Mikey McKinson has been handed a golden chance to make his big domestic breakthrough.
The Problem will defend his WBC international silver welterweight title against Sam McNess in London on October 26.
The showdown will be broadcast on BoxNation, handing McKinson the first TV coverage of his career.
It’s a stern test for the 14-0 man, however, as he puts his unbeaten record on the line against the highly-touted former GB man and stellar amateur.
McNess will be backed by a partisan east London crowd at the boxing Mecca of York Hall.
But McKinson’s trainer and father, Michael Ballingall, believes the 24-year-old will relish the challenge of stepping into enemy territory.
He said: ‘Mikey loves it. He can go into the trenches.
‘He loves fighting away and people booing him. It gives him more of a buzz.
‘Every time he’s been up against it and people have questioned him, he’s done it.
‘When people say you can’t do it, it makes him more determined. He’s been the same since he was a kid.
‘Fighting away will make Mikey box out of his skin.
‘He (McNess) is well schooled and he’s not an idiot.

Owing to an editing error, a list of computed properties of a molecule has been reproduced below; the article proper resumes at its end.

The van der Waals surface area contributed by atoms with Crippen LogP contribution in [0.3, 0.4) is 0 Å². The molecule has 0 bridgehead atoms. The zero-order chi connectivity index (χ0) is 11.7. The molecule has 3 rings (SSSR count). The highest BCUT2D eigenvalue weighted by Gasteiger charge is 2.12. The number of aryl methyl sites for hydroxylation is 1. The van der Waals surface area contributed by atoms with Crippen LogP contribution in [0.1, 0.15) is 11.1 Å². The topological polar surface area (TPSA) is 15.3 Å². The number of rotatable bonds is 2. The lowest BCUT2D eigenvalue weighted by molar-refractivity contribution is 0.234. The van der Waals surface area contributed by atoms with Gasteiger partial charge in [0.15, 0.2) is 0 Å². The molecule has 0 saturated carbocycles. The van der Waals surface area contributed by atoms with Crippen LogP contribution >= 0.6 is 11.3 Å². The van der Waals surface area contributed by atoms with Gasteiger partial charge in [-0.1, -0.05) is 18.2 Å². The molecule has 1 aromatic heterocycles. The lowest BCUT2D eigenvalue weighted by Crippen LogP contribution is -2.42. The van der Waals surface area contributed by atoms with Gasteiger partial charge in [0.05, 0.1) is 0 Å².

‘But Mikey has a style which is very difficult to beat. He does things other people don’t.
‘There’s no southpaw in this country like Mikey.’
After learning his pro trade, McKinson has picked up wins over Swindon’s fancied Ryan Martin and Colin Lynes in his last four contests, but McNess looks set to be another step up.
The former Moneyfields amateur is now moving up the domestic rankings, but a win over the former Repton amateur on TV would really catapult the stylist into the public consciousness.
And that is a chance McKinson knows he has to take.
Ballingall added: ‘It’s on TV, so it’s the first time Mikey is appearing in front of a wider audience.
‘Some of the small-hall fights he’s been in have been touted for fight of the year, so he will put up a good fight.
‘We know McNess has a lot to prove and a lot of quality behind him. He’s going to be giving it everything.
‘We’re taking this one very, very seriously and the preparation will be important.
‘Mikey is number eight in the country. Domestically he’s there, he just needs the platform to be seen by the public.
‘There’s been things promised in the past, but now it’s starting to happen.
‘I think people will be asking “Where’s this kid been?” when they see him.’